But it’s not about effort at all. You can continually tell God: “I’m going to do better … I’m going to try harder … I’m going to quit doing awful things … I’m going to really, really be a better person this time.” You can make the declaration that “I will serve the Lord” before a huge crowd of witnesses. And then you will inevitably fail no matter how hard you try. And if you sincerely look into your heart, it wouldn’t be much of a shock either … Just consider how many people are still committed to New Year’s resolutions at this point in the year. If we can’t even keep up with a minor commitment to diet and exercise properly, how are we supposed to keep up with a major commitment to serve God? As it says in Romans 3:10-12: “None is righteous, no, not one; no one understands; no one seeks for God. All have turned aside; together they have become worthless; no one does good, not even one.

The essence of Christianity is not about trying … it’s about surrendering. It’s about acknowledging that we are a bunch of rebels that never really desire to seek after God or His ways. It’s about saying that we can never really please God through our own efforts or works. It’s about trusting that Jesus has paid the penalty for our misdeeds on the cross. It’s about submitting to Jesus as our Master and Lord and receiving the free and gracious gift of God of eternal life. It’s by God’s grace that we have been saved … Not by our own efforts (Ephesians 2:8-9). The great preacher Charles Spurgeon said it like this: “Because God is gracious, therefore sinful men are forgiven, converted, purified and saved. It is not because of anything in them, or that ever can be in them, that they are saved; but because of the boundless love, goodness, pity, compassion, mercy and grace of God.” It’s not about our effort … It’s about Christ’s completed work on the cross.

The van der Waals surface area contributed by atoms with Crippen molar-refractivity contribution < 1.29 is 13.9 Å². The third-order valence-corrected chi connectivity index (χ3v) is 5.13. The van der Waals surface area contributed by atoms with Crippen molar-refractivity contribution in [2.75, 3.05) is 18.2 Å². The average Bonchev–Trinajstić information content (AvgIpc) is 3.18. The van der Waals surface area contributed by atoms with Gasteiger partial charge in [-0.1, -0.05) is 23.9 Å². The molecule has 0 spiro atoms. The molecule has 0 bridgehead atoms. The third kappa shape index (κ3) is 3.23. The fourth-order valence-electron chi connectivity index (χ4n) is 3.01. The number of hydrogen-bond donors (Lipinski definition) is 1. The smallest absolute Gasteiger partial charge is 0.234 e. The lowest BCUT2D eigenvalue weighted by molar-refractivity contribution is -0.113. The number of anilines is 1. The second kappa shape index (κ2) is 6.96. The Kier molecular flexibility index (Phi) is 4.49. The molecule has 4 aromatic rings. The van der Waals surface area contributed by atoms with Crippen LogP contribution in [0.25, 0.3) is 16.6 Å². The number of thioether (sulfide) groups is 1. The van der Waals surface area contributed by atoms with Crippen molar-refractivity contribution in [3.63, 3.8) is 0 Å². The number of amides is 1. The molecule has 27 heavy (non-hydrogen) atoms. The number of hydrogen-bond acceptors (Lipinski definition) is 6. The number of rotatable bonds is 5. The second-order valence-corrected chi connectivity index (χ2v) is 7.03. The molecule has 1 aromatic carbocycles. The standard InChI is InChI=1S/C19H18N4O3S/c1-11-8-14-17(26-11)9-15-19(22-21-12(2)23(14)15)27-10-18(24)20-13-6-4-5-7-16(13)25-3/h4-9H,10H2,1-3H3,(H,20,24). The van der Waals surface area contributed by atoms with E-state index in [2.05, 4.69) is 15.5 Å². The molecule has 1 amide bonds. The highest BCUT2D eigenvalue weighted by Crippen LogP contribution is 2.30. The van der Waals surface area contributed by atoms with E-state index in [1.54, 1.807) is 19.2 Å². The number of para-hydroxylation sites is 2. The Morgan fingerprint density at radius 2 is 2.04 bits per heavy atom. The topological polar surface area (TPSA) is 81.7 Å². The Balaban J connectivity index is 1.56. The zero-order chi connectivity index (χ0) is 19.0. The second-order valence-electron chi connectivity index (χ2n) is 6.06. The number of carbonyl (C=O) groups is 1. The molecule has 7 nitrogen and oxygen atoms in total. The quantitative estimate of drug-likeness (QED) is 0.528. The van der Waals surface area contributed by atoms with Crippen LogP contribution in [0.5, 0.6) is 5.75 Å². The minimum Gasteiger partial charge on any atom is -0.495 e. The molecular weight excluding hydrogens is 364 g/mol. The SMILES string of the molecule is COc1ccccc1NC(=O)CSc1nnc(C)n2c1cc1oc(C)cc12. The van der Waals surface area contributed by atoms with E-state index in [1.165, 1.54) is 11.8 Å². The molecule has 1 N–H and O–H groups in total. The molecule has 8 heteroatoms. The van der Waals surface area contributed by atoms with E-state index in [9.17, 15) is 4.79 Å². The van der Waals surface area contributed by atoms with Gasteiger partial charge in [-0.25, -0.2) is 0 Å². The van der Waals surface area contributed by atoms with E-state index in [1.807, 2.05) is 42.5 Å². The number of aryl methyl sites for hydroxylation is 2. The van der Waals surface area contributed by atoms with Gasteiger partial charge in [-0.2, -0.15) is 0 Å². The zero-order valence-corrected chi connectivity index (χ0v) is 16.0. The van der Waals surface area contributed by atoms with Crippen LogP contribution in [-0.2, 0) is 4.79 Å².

Pastor/teacher H.A. Ironside tells the account of a new convert that was giving his testimony during a worship service. The joyfully smiling man was telling the congregation about how Jesus Christ deserved all of the credit for saving him because Jesus had done everything. A legalistic man in the congregation boldly objected to the “saved by grace alone” aspect of his testimony: “You seem to indicate that God did everything when He saved you. Didn’t you do your part before God did His?” The new convert quickly jumped to his feet to respond: “Oh yes, I did. For more than 30 years I ran away from God as fast as my sins could carry me. That was my part. But God took out after me and ran me down. That was His part.”

If you’re one of those people that made a renewed commitment to God and His church last weekend, my advice to you is this: Stop trying to please God through your own efforts … just surrender completely to Him. The cross frees us from the power of sin and death and the Holy Spirit empowers us to imitate Christ. Only then will you be able to authentically declare: “I serve the Lord.”

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Open Letter From A Pastor